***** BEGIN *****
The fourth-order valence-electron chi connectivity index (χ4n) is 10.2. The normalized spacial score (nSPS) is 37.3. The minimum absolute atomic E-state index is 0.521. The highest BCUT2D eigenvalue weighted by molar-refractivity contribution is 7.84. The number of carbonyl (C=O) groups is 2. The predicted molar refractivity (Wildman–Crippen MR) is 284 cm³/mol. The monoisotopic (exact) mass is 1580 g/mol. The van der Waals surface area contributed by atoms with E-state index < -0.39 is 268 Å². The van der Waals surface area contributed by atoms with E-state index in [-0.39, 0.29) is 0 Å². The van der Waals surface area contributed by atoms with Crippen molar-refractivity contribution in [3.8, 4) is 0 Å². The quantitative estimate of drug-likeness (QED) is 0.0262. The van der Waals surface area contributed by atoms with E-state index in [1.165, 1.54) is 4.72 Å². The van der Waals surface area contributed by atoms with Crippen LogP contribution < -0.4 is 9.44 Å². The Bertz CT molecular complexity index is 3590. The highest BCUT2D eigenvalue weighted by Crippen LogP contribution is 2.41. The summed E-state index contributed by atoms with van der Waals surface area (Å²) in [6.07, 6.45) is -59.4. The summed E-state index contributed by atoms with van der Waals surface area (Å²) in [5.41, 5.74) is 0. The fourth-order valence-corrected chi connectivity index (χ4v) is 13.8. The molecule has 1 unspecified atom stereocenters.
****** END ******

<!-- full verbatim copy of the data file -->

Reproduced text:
The fourth-order valence-electron chi connectivity index (χ4n) is 10.2. The normalized spacial score (nSPS) is 37.3. The minimum absolute atomic E-state index is 0.521. The highest BCUT2D eigenvalue weighted by molar-refractivity contribution is 7.84. The number of carbonyl (C=O) groups is 2. The predicted molar refractivity (Wildman–Crippen MR) is 284 cm³/mol. The monoisotopic (exact) mass is 1580 g/mol. The van der Waals surface area contributed by atoms with E-state index < -0.39 is 268 Å². The van der Waals surface area contributed by atoms with E-state index in [-0.39, 0.29) is 0 Å². The van der Waals surface area contributed by atoms with Crippen molar-refractivity contribution in [3.8, 4) is 0 Å². The quantitative estimate of drug-likeness (QED) is 0.0262. The van der Waals surface area contributed by atoms with E-state index in [1.165, 1.54) is 4.72 Å². The van der Waals surface area contributed by atoms with Crippen LogP contribution < -0.4 is 9.44 Å². The Bertz CT molecular complexity index is 3590. The highest BCUT2D eigenvalue weighted by Crippen LogP contribution is 2.41. The summed E-state index contributed by atoms with van der Waals surface area (Å²) in [6.07, 6.45) is -59.4. The summed E-state index contributed by atoms with van der Waals surface area (Å²) in [5.41, 5.74) is 0. The fourth-order valence-corrected chi connectivity index (χ4v) is 13.8. The molecule has 1 unspecified atom stereocenters.